Out of all the articles and his defense of the film, he doesn’t go into this side of things. How he doesn’t see the implications of the race switching confuses me. Wouldn’t he want to see dark skinned folks being the heroes in a huge fantasy setting? Or maybe he just saw an opportunity to make money and called it a day. Obviously, I don’t know that for sure, but the movie felt hallow, like they gave it to whoever wanted it.

When an artist, or musician or film maker is passionate about their project you can feel it. It’s hard to ignore when someone spends so much time on a project and they pour their heart and soul into it, it’s infectious. You feel it and even if it turns out bad you know that they put the work in and that they didn’t just take some company’s money and make a thing. It’s honestly baffling.

 

Image  Via The Brag

Barnes & Nobles gate shows they had some good intentions and Shyamalan wasn’t trying to be offensive but where were the other people of color on their teams? Did Barnes & Nobles even have any? Big decisions for a company are overseen by at least a couple of teams of people like design, marketing, research, someone must have thought this wasn’t the right move. Instead of promoting black authors or other POCs for Black History month you just re-brand old classics and not change anything about them? What does making Dorothy black do? What does making the monster from Frankenstein black do? What does making Peter Pan black do?

 

Image via The Guardian       

 

 

Image via The Guardian

 

Image via Business Insider

 

It’s an empty attempt at diversity and I’m glad they canceled the launch of the redesigns. A lot of these older books are notably racist as well and making the main character a person of color devalues the privilege they originally had to successfully end with an happily ever after. I hope they try this again because it’s a good idea. But they should do redesigns of classic works by black authors and asian authors etc. If they truly believe in diversity and champion for literature from everywhere and from everyone, they should try again, maybe in a couple of years though.

 

Image via Built In

 

So, in honor of these mistakes our fabulous graphic team have redesigned a couple of covers for you to enjoy. They are people of color representing what the true meaning of the book is.

 

 

 

 

 

 

 

 

 

 

Images via Bookstr

 

 

                               

Images via Bookstr

 

Image via Bookstr

 

Follow our Instagram for more beautiful pieces of art and fun bookish posts.

 

 

 

Featured image via Mic

 


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Backlash Tweets: Barnes and Noble Attempts Black History Month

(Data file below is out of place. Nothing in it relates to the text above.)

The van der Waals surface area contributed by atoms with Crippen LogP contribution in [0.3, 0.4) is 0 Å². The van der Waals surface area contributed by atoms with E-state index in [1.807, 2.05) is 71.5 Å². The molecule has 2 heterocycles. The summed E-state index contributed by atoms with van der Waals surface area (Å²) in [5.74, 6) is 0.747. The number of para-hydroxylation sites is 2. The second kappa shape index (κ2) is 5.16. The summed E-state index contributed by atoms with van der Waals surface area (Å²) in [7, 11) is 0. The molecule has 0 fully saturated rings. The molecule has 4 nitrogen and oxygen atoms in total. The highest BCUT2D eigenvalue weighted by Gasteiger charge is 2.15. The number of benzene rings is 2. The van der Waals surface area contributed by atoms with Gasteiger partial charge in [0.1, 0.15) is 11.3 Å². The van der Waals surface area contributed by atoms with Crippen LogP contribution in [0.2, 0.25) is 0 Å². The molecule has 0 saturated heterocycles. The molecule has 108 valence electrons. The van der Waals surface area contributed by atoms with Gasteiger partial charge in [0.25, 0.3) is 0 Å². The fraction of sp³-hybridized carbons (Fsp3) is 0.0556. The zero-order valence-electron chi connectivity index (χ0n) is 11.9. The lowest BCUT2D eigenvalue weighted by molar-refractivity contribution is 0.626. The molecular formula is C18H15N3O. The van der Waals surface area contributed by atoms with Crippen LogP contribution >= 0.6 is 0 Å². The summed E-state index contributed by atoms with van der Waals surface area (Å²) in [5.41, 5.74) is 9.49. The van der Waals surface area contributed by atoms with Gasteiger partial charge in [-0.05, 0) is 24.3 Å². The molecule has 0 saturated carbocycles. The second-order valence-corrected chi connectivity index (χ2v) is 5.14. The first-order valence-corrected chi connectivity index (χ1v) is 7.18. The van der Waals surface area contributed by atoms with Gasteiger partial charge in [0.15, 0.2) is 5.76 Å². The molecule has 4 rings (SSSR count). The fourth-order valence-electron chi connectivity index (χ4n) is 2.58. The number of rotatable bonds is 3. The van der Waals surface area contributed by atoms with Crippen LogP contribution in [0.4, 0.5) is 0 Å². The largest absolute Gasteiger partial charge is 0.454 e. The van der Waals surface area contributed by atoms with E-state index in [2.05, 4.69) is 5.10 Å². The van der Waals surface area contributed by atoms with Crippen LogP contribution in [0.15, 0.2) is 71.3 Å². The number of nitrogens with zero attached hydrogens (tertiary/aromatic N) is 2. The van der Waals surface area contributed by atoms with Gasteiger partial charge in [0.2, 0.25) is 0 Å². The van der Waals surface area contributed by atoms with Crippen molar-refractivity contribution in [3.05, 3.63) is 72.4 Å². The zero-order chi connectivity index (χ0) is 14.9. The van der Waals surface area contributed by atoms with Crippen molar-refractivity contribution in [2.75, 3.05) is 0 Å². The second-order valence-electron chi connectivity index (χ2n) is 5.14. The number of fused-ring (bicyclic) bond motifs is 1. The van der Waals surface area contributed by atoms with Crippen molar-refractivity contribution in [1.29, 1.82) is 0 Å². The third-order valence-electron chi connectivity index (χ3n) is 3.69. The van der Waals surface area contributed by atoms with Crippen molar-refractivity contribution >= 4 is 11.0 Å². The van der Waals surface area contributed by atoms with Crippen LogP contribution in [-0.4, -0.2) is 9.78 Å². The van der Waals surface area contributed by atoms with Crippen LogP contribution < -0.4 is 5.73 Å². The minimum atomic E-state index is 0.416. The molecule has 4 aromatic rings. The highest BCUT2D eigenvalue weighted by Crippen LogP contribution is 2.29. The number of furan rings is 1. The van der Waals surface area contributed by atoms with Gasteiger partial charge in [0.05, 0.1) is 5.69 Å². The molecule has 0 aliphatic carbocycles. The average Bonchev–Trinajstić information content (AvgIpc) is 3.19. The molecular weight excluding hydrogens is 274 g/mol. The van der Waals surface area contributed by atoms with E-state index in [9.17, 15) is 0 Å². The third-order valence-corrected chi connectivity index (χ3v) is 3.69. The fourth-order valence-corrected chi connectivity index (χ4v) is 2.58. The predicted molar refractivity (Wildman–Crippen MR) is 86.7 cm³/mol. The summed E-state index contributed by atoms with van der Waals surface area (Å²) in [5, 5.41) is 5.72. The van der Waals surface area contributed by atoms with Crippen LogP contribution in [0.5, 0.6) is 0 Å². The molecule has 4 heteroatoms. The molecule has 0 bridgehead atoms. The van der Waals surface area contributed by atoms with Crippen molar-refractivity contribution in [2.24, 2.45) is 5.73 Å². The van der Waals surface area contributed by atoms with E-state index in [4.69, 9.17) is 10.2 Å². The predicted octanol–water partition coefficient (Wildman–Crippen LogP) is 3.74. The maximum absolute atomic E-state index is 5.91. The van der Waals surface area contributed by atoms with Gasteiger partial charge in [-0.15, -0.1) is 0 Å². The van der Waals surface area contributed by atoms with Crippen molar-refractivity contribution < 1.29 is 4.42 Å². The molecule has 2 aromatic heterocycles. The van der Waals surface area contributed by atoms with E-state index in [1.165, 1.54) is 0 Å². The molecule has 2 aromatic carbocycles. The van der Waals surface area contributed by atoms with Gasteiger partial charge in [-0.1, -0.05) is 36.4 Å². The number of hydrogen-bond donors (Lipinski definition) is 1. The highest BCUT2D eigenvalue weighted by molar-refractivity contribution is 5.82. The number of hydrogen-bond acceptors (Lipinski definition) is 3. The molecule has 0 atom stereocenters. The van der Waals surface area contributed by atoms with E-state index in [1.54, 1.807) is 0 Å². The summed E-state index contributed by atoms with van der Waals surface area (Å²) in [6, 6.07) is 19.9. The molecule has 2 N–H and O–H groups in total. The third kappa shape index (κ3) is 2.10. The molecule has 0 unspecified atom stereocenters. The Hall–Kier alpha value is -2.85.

Sooooo you may have heard about the Barnes and Noble Black History Month fiasco. Some folks sat in a board meeting and said, “hey guys, let’s get our literary blackface on.” Then proceeded to redo covers of books with white characters depicted as black characters. Instead of simple promoting black authors and black characters. We took to the Twitter streets to find the best tweets.

  1.  Ryan La Sala gives us a sneak peek on the Barnes and Noble take for Pride month:

2. Sylvia K. Alston reminds us that black authors do in fact exist:

 

3. Neasa queues us in on why diversity in the workplace is so important:

4. Most of us were living for the responses to pour in:

5. Not sure how no one caught he already had a flat top anyway:

 

Let’s do better and have a Happy Black History Month.

 

 

 


Bookstr is community supported. If you enjoy Bookstr’s articles, quizzes, graphics and videos, please join our Patreon to support our writers and creators or donate to our Paypal and help Bookstr to keep supporting the book loving community.
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Barnes & Noble Will Be Sold to Elliott Management

According to NPRthere is big news in the publishing world for bookseller Barnes & Noble. Eight months ago, Barnes & Noble revealed it was exploring possible avenues for a potential sale. Now, Barnes & Noble revealed in a press release on Friday that it had reached an agreement with Elliott Management and will be sold to the corporation for 683 million. This move will mean Elliott Management will own the largest bookseller in the United States, which unfortunately has been suffering as of late. Much like other physical bookstores, Barnes & Noble is facing stiff competition from online competitors: primarily Amazon, which today dominates the book world. Amazon regularly sells over 50% of books, leaving bookstores such as Barnes & Noble in the dust. For the past several years, Barnes & Noble has seen its revenue slid downward slowly but surely, presenting numerous challenges for Elliott with this newfound sale to the corporate giant.